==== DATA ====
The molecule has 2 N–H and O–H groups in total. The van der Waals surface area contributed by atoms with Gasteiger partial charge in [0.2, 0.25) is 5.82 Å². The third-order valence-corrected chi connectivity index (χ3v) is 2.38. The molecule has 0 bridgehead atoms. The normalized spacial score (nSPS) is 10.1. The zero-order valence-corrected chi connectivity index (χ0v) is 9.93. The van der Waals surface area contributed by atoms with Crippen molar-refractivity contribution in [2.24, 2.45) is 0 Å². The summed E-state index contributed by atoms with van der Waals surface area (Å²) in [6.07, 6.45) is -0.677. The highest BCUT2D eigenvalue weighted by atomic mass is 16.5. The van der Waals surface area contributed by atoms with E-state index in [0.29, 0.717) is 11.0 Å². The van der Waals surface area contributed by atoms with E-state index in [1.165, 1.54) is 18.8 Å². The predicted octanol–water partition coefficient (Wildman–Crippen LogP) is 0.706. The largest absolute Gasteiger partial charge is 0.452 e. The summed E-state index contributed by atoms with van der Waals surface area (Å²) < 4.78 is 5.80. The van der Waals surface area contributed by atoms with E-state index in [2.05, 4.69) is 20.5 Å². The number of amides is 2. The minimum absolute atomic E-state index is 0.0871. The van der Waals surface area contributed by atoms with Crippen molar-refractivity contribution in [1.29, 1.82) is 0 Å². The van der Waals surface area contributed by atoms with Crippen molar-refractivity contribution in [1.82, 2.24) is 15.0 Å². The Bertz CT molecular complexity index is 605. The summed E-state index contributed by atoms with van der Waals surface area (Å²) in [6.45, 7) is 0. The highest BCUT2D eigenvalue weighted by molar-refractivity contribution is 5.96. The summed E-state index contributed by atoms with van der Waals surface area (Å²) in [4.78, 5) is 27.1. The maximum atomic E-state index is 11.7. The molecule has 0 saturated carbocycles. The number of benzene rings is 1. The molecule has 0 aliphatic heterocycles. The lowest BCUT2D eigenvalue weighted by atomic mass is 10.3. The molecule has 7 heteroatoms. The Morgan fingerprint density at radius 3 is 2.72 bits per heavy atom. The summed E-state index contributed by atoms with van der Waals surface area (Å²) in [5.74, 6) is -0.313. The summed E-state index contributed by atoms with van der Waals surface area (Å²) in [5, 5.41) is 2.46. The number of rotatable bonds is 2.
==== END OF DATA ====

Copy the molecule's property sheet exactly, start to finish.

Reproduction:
The molecule has 2 N–H and O–H groups in total. The van der Waals surface area contributed by atoms with Gasteiger partial charge in [0.2, 0.25) is 5.82 Å². The third-order valence-corrected chi connectivity index (χ3v) is 2.38. The molecule has 0 bridgehead atoms. The normalized spacial score (nSPS) is 10.1. The zero-order valence-corrected chi connectivity index (χ0v) is 9.93. The van der Waals surface area contributed by atoms with Crippen molar-refractivity contribution in [2.24, 2.45) is 0 Å². The summed E-state index contributed by atoms with van der Waals surface area (Å²) in [6.07, 6.45) is -0.677. The highest BCUT2D eigenvalue weighted by atomic mass is 16.5. The van der Waals surface area contributed by atoms with E-state index in [0.29, 0.717) is 11.0 Å². The van der Waals surface area contributed by atoms with E-state index in [1.165, 1.54) is 18.8 Å². The predicted octanol–water partition coefficient (Wildman–Crippen LogP) is 0.706. The largest absolute Gasteiger partial charge is 0.452 e. The summed E-state index contributed by atoms with van der Waals surface area (Å²) < 4.78 is 5.80. The van der Waals surface area contributed by atoms with E-state index in [2.05, 4.69) is 20.5 Å². The number of amides is 2. The minimum absolute atomic E-state index is 0.0871. The van der Waals surface area contributed by atoms with Crippen molar-refractivity contribution in [1.29, 1.82) is 0 Å². The van der Waals surface area contributed by atoms with Crippen molar-refractivity contribution in [1.82, 2.24) is 15.0 Å². The Bertz CT molecular complexity index is 605. The summed E-state index contributed by atoms with van der Waals surface area (Å²) in [6.45, 7) is 0. The highest BCUT2D eigenvalue weighted by molar-refractivity contribution is 5.96. The summed E-state index contributed by atoms with van der Waals surface area (Å²) in [4.78, 5) is 27.1. The maximum atomic E-state index is 11.7. The molecule has 0 saturated carbocycles. The number of benzene rings is 1. The molecule has 0 aliphatic heterocycles. The lowest BCUT2D eigenvalue weighted by atomic mass is 10.3. The molecule has 7 heteroatoms. The Morgan fingerprint density at radius 3 is 2.72 bits per heavy atom. The summed E-state index contributed by atoms with van der Waals surface area (Å²) in [5.74, 6) is -0.313. The summed E-state index contributed by atoms with van der Waals surface area (Å²) in [5, 5.41) is 2.46. The number of rotatable bonds is 2.